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[Editorial] Unconvincing rulings

Kwak acquitted of bribery; Yoon only fined
for embezzling donations to 'grandmothers'

By Korea Herald

Published : Feb. 14, 2023 - 05:30

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Two rulings last week are stirring up controversy over their unconvincing decisions.

The court on Wednesday acquitted former People Power Party lawmaker Kwak Sang-do of bribery in connection with 5 billion won ($4 million) in severance pay his son received from Hwacheon Daeyu. The asset management firm reaped an astronomical profit by joining in a now scandal-hit Seongnam City project to build apartment complexes in Daejang-dong. Its largest shareholder, Kim Man-bae, stands trial in connection with the scandal.

The abnormally large severance pay was given to a low-ranking 31-year-old worker in 2021 who worked for six years, but the court, noting he earned it while living a financially independent married life, ruled the prosecution failed to prove it was effectively a bribe to his father.

The prosecution’s disappointing investigation aside, the court’s reasoning is concerning. Under its logic, even if an interested party hires the financially independent child of a person in power and offers a bribe disguised as wage, it would be difficult to find grounds to punish such bribery.

It is hard to imagine that Kim was not conscious of Kwak when he gave Kwak's son the extraordinarily large severance payout. Kwak was in a position to be able to help Kim's business as a lawmaker. If the retiree had not been Kwak’s son or if there had been nothing Kim wanted from Kwak, it is questionable if he gave 5 billion won in severance pay.

The court’s monetary penalty on an independent lawmaker Yoon Mi-hyang on Friday is also unconvincing.

Yoon was indicted on eight charges, including personally spending donations to the Korean Council for Justice and Remembrance for the Issues of Military Sexual Slavery by Japan while she led the non-governmental organization advocating the rights of the surviving comfort women from 2011 to 2020. Sex slaves to Japan's military during World War II were euphemistically called comfort women.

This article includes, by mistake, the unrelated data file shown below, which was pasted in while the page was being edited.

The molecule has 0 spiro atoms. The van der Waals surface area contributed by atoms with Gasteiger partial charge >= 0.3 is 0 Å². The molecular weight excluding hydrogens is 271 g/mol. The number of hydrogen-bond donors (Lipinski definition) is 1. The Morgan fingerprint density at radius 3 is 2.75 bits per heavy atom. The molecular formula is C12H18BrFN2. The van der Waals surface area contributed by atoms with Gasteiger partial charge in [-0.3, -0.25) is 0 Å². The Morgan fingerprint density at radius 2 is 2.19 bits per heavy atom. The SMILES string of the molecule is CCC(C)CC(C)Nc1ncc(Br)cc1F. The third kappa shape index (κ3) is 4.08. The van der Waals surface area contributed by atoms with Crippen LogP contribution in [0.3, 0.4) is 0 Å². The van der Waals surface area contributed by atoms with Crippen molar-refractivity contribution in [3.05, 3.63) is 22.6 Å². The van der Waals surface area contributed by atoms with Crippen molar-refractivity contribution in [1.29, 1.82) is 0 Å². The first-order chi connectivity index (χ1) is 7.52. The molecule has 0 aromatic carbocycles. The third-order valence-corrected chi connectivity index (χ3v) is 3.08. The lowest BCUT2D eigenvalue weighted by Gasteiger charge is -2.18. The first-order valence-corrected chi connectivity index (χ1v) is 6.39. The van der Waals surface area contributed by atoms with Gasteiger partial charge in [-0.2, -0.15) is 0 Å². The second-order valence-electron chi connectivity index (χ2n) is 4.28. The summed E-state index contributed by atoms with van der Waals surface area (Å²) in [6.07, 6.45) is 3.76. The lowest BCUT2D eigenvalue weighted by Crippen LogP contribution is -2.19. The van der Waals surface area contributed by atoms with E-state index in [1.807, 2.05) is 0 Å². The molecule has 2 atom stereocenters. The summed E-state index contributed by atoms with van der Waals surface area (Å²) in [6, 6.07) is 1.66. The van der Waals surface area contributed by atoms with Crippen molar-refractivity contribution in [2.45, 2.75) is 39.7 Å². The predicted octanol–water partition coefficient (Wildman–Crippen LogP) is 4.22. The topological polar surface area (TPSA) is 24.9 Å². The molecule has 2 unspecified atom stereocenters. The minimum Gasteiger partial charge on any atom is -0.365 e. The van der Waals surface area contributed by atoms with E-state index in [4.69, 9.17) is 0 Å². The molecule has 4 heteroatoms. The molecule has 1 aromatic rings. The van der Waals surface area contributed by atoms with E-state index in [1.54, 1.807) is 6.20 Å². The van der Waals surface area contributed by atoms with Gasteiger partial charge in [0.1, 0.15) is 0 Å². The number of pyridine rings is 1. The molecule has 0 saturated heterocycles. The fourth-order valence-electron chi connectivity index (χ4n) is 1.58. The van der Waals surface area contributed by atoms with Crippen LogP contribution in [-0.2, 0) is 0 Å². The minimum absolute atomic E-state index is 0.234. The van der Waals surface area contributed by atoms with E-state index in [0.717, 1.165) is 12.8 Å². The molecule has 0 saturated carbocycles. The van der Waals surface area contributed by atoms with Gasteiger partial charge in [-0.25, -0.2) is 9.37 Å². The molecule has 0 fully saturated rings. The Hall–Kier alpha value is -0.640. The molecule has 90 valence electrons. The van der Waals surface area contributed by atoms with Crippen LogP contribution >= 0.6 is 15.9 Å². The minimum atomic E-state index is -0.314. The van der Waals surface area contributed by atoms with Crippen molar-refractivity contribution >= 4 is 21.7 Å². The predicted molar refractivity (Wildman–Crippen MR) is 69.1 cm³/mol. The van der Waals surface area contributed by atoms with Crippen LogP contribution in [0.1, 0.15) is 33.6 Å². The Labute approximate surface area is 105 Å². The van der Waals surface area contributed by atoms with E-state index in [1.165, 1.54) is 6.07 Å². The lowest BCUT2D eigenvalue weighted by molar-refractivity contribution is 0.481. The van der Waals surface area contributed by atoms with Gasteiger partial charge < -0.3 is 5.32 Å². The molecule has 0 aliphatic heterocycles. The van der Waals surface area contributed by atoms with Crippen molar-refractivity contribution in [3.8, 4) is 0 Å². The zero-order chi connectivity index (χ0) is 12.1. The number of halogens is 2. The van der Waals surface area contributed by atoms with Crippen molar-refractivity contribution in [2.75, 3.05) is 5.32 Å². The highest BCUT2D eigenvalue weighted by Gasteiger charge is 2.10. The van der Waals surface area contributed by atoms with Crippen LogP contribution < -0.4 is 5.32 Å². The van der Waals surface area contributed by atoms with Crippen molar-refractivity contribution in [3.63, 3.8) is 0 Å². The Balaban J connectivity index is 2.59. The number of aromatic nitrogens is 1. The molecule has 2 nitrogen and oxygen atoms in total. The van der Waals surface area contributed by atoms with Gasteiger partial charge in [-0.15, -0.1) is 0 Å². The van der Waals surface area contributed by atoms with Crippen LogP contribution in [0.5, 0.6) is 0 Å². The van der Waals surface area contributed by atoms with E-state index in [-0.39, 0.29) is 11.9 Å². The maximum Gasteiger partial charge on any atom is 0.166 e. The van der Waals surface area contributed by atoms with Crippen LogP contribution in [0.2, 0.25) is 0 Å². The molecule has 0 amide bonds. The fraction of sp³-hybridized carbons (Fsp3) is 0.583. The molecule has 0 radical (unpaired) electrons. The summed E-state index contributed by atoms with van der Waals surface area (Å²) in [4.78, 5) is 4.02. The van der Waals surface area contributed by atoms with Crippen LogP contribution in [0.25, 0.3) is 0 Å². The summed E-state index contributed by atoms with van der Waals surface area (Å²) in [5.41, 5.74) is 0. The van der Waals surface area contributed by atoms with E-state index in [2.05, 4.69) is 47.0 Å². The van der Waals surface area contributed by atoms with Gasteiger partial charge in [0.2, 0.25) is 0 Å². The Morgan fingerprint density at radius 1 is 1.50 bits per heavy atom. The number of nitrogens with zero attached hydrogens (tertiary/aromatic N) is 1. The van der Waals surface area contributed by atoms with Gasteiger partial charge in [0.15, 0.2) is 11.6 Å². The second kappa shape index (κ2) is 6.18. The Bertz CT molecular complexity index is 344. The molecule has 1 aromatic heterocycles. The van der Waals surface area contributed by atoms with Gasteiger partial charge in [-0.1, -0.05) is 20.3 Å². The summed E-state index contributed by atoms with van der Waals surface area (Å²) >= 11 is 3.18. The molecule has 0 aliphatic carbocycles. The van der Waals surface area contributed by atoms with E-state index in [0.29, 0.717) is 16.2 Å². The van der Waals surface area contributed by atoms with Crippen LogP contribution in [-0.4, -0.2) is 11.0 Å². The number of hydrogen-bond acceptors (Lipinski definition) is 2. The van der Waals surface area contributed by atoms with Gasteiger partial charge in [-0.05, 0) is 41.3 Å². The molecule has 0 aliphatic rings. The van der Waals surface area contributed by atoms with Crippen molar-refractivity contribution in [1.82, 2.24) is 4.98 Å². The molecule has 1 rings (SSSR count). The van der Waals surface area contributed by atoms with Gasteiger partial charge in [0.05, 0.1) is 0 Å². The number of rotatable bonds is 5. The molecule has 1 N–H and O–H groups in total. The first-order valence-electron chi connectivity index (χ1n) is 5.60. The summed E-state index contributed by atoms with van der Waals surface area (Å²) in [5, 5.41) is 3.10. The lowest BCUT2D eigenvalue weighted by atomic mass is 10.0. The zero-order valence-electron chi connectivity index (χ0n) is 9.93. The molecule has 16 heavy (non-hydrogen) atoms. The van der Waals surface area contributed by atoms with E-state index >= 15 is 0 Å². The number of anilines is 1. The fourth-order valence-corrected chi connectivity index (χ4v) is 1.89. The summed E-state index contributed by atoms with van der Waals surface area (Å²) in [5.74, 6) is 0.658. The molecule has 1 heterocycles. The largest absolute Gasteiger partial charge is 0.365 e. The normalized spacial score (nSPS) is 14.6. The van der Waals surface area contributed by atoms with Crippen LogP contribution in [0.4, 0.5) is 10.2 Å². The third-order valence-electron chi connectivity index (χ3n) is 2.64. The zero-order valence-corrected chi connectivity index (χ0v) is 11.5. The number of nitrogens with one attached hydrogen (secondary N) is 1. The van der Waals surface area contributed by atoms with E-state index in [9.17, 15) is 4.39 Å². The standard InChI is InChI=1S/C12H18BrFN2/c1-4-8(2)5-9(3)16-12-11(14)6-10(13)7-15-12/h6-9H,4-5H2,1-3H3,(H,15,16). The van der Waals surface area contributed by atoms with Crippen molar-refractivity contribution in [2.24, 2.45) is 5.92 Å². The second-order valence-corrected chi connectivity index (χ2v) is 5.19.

The prosecution charged her with embezzling about 100 million won of the fund donated to the council but the court recognized only 17 million won as the amount Yoon embezzled and fined her 15 million won.

The court acquitted her of the other charges, including receiving contributions to the council through her personal account.

The prosecution’s investigation began in May 2020 after "Grandmother" Lee Yong-soo revealed that Yoon had exploited her and other former comfort women for her personal interests for decades. Former comfort women are commonly called "grandmothers." It indicted Yoon without detention in September that year, but the first ruling came two years and five months later. The court held its first formal hearing 11 months after Yoon's indictment. The delayed trial proceeding aroused suspicions that the court was doing so to protract her membership of the National Assembly. She was elected as a proportional lawmaker of the then ruling Democratic Party of Korea but turned independent after the party expelled her.

It is problematic that the decision came so late. To make matters worse, the court was too lenient toward Yoon, considering the array of morally deplorable acts she committed and the antagonism it aroused toward the entire civic movement for former comfort women.

Jolted by Lee’s revelations and many subsequent allegations, almost all media and much of the public condemned Yoon for preying on the grandmothers, who suffered indescribable hardship as victims of Japanese abuses. However, the court gave her a slap on the wrist. The penalty is far from the five years in prison that the prosecution demanded.

If the first-trial ruling is upheld, Yoon could continue her National Assembly membership. A jail sentence, including a suspended one, would lead to the loss of parliamentary membership.

The 17 million won recognized as illegal money she spent is not a small amount. It is hard to understand why she was not given a jail sentence.

Above all, the money Yoon embezzled for her personal use came from good citizens' donations to the grandmothers. The court should have held her accountable more strictly.

The judicial branch is the last bastion of justice. The court says it makes judgments based on evidence and jurisprudence. But if its judgment often deviates a long way from ordinary common sense, the already shaky public trust in the judiciary may collapse entirely.